SOURCE: AUSTIN PUBLIC HEALTHCOMMUNITY IMPACT NEWSPAPER Health leaders say new COVID-19 therapeutic infusion center will help relieve hospital overow A regional COVID-19 therapeutic infusion center opened in southeastern Travis County at 2901 Montopolis Drive, Austin, on Jan. 6 following approval by Gov. Greg Abbott through the Texas Division of Emergency Management in late December. The facility has the capacity to treat about 25 patients a day with antibody treatment Regeneron, but Jason Pickett, Austin-Travis County alternate health authority, said leaders hope to build that capacity to 75 per day. “We’re hoping that this resource will help to decrease the number of patients that are hospitalized from this disease,” Pickett said Jan. 13. With coronavirus hospital admissions spiking, the Austin Convention Center began accepting patients as a eld hospital in January. Pickett said he hopes the infusion center’s treatment will help slow hospital admissions, but that “need far outstrips” availability. Patients are referred from APH’s COVID-19 testing sta as well as health care organizations such as CommUnityCare. The facility, in the parking lot of CommUnityCare’s Southeast Health & Wellness Center, does not accept walk-ins.
SOURCE: TEXAS DEPARTMENT OF STATE HEALTH SERVICES COMMUNITY IMPACT NEWSPAPER
news conference. APH has wavered from that policy in several instances, however. In one case, APH said sta administered leftover vaccine to people who had waited in line without an appointment. Hayden-Howard said this was to avoid wasting any leftover doses in vials; since the Pzer and Moderna vaccines require cold or ultra-cold storage, their shelf life is limited once the product has thawed. “Vaccine is not wasted if it is in the arm of a Texan,” Escott said Jan. 13 after the event. Escott also said Jan. 19 that APH would set aside a limited number of doses for local judges and key governmental sta in order to protect “the continuity of government.” He has advocated for the state to set aside vaccines for state legislators as well as they work in Austin through the 87th Texas legislative session.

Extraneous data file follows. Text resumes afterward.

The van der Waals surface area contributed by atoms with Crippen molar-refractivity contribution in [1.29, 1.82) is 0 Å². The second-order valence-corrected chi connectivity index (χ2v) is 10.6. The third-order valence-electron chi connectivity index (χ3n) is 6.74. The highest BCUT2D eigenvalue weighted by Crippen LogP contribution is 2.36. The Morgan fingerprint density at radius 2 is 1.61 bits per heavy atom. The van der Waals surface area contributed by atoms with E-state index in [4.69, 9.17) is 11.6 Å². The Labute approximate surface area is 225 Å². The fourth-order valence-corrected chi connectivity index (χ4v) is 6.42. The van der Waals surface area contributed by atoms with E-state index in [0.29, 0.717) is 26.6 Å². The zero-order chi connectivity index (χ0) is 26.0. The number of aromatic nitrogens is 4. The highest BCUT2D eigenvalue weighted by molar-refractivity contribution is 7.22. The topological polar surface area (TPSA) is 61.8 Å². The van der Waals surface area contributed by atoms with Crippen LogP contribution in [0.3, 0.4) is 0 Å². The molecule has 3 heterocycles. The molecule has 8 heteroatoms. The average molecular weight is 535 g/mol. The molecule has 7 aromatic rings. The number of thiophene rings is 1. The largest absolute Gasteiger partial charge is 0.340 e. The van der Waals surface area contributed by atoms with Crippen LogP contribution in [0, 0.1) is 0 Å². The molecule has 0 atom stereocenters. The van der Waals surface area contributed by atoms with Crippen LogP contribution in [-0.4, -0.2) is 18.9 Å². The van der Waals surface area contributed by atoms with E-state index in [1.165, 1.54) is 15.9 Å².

“I’m talking about hundreds of people who are going to be in contact for six months. That represents a risk for a superspreader event,” Escott said. “Essential government services must continue, and COVID- 19 remains a threat to those essential government services.” Vaccines will likely not be extended to the general population— or even prioritized essential workers—until allocations for both APH and other local providers increase. County commissioners have expressed hope that President Joe Biden’s plan to distribute 100 million vaccine doses within 100 days will be eective in increasing supply. However, Escott said the circumstance most likely to help is the expected emergency authorization of a third vaccine, one manufactured by pharmaceutical company AstraZeneca, expected toward the end of January—a cheaper-to-produce option than the Pzer and Moderna oerings currently being distributed across Texas.
vaccine limited, many members of this group have still been unable to book an appointment. APH representatives say they will continue
“VACCINE IS NOT WASTED IF IT IS IN THE ARMOF A TEXAN.” MARK ESCOTT, AUSTINTRAVIS COUNTY INTERIMHEALTH AUTHORITY
to update the portal with additional appointment slots as further vaccine shipments arrive. Anyone who signs up in the portal who is not yet eligible will be notied when adequate supply is available. “Priority right now is individuals that are 65 years of age and older, including our communities of color,” APH Directer Stephanie Hayden-Howard said at a Jan. 12
SOUTHWEST AUSTIN DRIPPING SPRINGS EDITION • JANUARY 2021